Pardew relieved by Remy’s redemption

Loic Remy hauls Newcastle level at 1-1 against Stoke
Loic Remy hauls Newcastle level at 1-1 against Stoke
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NEWCASTLE striker Loic Remy is back up and running – and he will take some stopping.

That was the verdict of manager Alan Pardew after Remy ended a five-game goal drought in the Magpies’ 5-1 Boxing Day demolition of Stoke City.

With Newcastle trailing to Oussama Assaidi’s 29th-minute opener, Remy opted to take a penalty after he was brought down by Marc Wilson, whose dismissal reduced the visitors – who had already had Glenn Whelan sent off – to nine men.

Remy’s 43rd-minute spot-kick was saved by ex-Sunderland keeper Thomas Sorensen, making his second penalty stop at St James’s Park following a memorable effort to deny Alan Shearer in 2000.

But less than a minute later, the on-loan QPR striker had levelled.

The forward scored again in the second half to take his goal tally for the season to 10 goals.

“He needed those goals, especially after missing the penalty,” Pardew said. “He’s just got that knack of making opportunities for himself.

“I just think he’s a player who’s got a special talent, and we’re lucky to have him.”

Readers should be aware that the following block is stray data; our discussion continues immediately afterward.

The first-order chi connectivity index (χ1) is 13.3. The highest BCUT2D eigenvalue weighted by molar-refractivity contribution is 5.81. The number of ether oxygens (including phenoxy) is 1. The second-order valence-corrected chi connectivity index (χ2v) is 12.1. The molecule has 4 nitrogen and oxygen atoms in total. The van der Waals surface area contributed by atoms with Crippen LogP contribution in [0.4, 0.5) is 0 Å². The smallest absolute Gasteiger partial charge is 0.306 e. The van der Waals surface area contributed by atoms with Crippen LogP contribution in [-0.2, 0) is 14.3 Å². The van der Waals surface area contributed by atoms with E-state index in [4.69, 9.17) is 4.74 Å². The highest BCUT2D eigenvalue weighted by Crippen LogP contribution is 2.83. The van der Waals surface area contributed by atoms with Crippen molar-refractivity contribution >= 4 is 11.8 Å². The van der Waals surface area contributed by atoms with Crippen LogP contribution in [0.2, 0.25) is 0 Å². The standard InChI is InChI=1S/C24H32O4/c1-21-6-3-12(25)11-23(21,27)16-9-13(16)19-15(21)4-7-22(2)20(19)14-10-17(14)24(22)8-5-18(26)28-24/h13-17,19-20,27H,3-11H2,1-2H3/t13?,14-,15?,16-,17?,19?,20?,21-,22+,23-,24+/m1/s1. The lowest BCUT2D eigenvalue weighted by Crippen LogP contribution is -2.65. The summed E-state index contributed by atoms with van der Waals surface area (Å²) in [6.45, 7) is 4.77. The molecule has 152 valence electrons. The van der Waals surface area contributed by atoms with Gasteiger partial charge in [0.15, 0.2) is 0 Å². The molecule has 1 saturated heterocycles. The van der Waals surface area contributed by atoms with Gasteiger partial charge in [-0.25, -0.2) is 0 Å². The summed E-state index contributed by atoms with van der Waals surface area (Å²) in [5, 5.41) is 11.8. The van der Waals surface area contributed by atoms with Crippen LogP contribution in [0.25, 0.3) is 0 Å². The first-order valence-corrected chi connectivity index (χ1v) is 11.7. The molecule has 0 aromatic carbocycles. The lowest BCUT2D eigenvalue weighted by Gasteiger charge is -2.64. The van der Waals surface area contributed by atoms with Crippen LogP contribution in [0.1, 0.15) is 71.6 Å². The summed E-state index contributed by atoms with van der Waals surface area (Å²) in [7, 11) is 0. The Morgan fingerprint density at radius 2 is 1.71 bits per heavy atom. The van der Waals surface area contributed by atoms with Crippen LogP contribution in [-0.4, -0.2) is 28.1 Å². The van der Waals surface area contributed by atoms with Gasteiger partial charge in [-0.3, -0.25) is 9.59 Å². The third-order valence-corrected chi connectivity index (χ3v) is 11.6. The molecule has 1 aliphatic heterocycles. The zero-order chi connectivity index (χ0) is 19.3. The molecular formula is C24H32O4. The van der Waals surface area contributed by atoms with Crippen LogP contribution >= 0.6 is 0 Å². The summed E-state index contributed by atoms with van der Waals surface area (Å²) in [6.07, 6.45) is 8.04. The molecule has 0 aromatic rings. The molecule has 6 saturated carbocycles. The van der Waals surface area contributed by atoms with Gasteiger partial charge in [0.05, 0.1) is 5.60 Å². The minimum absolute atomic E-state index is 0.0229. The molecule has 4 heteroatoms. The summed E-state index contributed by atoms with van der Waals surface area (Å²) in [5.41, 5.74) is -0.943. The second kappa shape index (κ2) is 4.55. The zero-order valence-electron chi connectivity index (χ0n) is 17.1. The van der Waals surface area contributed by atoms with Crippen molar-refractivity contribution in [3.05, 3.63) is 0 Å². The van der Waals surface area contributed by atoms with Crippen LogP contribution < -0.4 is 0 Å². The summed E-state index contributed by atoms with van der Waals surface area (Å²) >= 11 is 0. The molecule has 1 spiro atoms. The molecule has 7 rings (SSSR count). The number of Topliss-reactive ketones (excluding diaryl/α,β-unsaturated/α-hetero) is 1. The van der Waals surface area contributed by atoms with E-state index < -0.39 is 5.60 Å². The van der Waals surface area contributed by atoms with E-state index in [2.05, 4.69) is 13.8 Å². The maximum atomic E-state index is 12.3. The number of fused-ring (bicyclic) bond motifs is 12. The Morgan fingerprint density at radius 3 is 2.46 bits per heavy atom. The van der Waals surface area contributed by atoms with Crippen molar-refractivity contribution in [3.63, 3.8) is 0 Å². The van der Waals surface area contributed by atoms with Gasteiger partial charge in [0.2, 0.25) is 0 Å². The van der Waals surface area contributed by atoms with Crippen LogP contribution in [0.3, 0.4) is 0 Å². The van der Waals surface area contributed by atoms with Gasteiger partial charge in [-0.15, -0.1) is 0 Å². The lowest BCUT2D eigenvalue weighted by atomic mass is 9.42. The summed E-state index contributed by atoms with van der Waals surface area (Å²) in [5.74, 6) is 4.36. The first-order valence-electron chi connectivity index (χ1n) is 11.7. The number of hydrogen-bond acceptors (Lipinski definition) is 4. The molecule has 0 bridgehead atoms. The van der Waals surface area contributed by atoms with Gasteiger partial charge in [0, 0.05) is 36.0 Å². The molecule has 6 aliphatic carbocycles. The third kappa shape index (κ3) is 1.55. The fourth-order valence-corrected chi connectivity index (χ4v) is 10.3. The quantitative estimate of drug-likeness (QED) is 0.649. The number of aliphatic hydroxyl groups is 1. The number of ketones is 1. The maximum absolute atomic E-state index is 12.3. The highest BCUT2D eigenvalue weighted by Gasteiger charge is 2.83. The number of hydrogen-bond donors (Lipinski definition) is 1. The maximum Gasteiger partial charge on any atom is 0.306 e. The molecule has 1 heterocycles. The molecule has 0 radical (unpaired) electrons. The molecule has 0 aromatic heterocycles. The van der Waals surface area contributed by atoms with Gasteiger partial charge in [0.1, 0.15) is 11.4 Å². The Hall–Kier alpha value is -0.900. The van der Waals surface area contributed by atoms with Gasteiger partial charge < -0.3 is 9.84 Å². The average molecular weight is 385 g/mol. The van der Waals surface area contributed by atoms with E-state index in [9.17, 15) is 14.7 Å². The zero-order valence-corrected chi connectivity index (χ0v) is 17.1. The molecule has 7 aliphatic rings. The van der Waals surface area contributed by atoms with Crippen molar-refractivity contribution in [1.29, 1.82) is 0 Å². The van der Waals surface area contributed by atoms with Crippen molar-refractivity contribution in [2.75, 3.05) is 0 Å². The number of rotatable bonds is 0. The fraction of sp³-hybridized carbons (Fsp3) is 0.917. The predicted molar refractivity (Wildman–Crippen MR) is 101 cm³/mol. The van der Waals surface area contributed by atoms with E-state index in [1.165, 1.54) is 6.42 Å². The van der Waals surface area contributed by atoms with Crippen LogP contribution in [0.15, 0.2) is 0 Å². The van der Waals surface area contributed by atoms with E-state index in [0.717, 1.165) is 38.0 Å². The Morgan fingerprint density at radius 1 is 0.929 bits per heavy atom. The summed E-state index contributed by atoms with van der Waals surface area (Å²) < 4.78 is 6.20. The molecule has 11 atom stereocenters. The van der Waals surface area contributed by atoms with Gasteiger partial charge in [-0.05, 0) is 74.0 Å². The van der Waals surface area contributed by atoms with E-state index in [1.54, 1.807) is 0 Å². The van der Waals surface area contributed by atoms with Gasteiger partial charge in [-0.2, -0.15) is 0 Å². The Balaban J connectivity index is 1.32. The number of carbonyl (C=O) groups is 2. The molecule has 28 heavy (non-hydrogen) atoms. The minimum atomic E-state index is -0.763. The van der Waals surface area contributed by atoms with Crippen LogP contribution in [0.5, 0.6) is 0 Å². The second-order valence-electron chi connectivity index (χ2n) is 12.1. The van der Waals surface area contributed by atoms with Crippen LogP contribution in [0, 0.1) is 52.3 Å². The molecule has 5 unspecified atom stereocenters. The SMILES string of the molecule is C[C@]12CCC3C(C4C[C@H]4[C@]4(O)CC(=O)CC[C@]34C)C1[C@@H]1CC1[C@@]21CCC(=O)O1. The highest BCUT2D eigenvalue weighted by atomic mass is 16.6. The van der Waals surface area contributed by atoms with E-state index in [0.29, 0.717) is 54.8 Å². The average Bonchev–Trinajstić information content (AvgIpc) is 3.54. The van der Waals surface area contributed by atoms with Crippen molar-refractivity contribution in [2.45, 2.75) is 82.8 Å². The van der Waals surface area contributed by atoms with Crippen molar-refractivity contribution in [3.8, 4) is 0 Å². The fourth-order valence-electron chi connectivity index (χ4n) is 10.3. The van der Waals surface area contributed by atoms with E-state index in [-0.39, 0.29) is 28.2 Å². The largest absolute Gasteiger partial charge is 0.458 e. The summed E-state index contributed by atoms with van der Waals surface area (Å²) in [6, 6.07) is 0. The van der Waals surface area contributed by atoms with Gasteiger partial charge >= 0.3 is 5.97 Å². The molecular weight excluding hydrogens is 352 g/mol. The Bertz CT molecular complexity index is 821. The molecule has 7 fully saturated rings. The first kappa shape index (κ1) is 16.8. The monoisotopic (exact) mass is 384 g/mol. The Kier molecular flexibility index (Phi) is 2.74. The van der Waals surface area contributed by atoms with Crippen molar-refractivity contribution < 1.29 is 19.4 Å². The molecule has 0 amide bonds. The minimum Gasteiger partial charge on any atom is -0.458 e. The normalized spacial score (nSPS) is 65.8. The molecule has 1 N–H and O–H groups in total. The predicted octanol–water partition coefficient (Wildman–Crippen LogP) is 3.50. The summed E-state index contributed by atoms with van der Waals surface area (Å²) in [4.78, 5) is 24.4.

However, Pardew was unhappy that Yohan Cabaye, the club’s designated penalty-taker, hadn’t taken the spot-kick.

“I said to him at half-time ‘Cabaye is the penalty-taker – he takes the penalties’,” said Pardew.

“He said he didn’t know that, so that makes me question myself and my staff.

“I shall be having words with (assistant manager) John Carver, because obviously I’m going to blame him!”

Meanwhile, Stoke manager Mark Hughes was unhappy with decisions from referee Martin Atkinson that led to the dismissals of Whelan and Wilson.

“We were very much in control, and then the referee makes a couple of decisions which change the course of the game,” said Hughes.

“We all say – managers, players, everybody – that you just want the referees to make decisions that don’t have a direct impact on the result.

“Unfortunately, some of Martin’s decisions had a direct impact on the result.”